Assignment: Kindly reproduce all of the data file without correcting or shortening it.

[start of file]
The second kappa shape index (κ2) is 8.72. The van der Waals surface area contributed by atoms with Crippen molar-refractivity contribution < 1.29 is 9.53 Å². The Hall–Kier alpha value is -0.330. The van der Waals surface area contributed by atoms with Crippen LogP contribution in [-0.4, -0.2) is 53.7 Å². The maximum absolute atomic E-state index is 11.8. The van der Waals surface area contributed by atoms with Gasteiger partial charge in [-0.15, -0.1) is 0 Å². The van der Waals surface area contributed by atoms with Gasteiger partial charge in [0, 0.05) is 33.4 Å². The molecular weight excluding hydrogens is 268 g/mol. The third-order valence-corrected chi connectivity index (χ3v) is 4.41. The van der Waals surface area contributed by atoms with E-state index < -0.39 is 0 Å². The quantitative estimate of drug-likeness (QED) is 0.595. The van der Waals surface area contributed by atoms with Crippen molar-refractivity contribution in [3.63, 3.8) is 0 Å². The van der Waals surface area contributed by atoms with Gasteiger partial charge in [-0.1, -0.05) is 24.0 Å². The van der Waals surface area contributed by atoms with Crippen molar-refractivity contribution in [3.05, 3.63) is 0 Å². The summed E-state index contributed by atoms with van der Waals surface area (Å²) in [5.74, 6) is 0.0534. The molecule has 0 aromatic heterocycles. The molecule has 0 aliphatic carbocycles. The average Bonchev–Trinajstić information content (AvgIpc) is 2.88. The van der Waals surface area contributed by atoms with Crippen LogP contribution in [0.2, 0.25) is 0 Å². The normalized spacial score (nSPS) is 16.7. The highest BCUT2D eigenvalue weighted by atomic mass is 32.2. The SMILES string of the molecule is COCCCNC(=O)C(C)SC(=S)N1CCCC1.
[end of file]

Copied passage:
The second kappa shape index (κ2) is 8.72. The van der Waals surface area contributed by atoms with Crippen molar-refractivity contribution < 1.29 is 9.53 Å². The Hall–Kier alpha value is -0.330. The van der Waals surface area contributed by atoms with Crippen LogP contribution in [-0.4, -0.2) is 53.7 Å². The maximum absolute atomic E-state index is 11.8. The van der Waals surface area contributed by atoms with Gasteiger partial charge in [-0.15, -0.1) is 0 Å². The van der Waals surface area contributed by atoms with Gasteiger partial charge in [0, 0.05) is 33.4 Å². The molecular weight excluding hydrogens is 268 g/mol. The third-order valence-corrected chi connectivity index (χ3v) is 4.41. The van der Waals surface area contributed by atoms with E-state index < -0.39 is 0 Å². The quantitative estimate of drug-likeness (QED) is 0.595. The van der Waals surface area contributed by atoms with Crippen molar-refractivity contribution in [3.63, 3.8) is 0 Å². The van der Waals surface area contributed by atoms with Gasteiger partial charge in [-0.1, -0.05) is 24.0 Å². The van der Waals surface area contributed by atoms with Crippen molar-refractivity contribution in [3.05, 3.63) is 0 Å². The summed E-state index contributed by atoms with van der Waals surface area (Å²) in [5.74, 6) is 0.0534. The molecule has 0 aromatic heterocycles. The molecule has 0 aliphatic carbocycles. The average Bonchev–Trinajstić information content (AvgIpc) is 2.88. The van der Waals surface area contributed by atoms with Crippen LogP contribution in [0.2, 0.25) is 0 Å². The normalized spacial score (nSPS) is 16.7. The highest BCUT2D eigenvalue weighted by atomic mass is 32.2. The SMILES string of the molecule is COCCCNC(=O)C(C)SC(=S)N1CCCC1.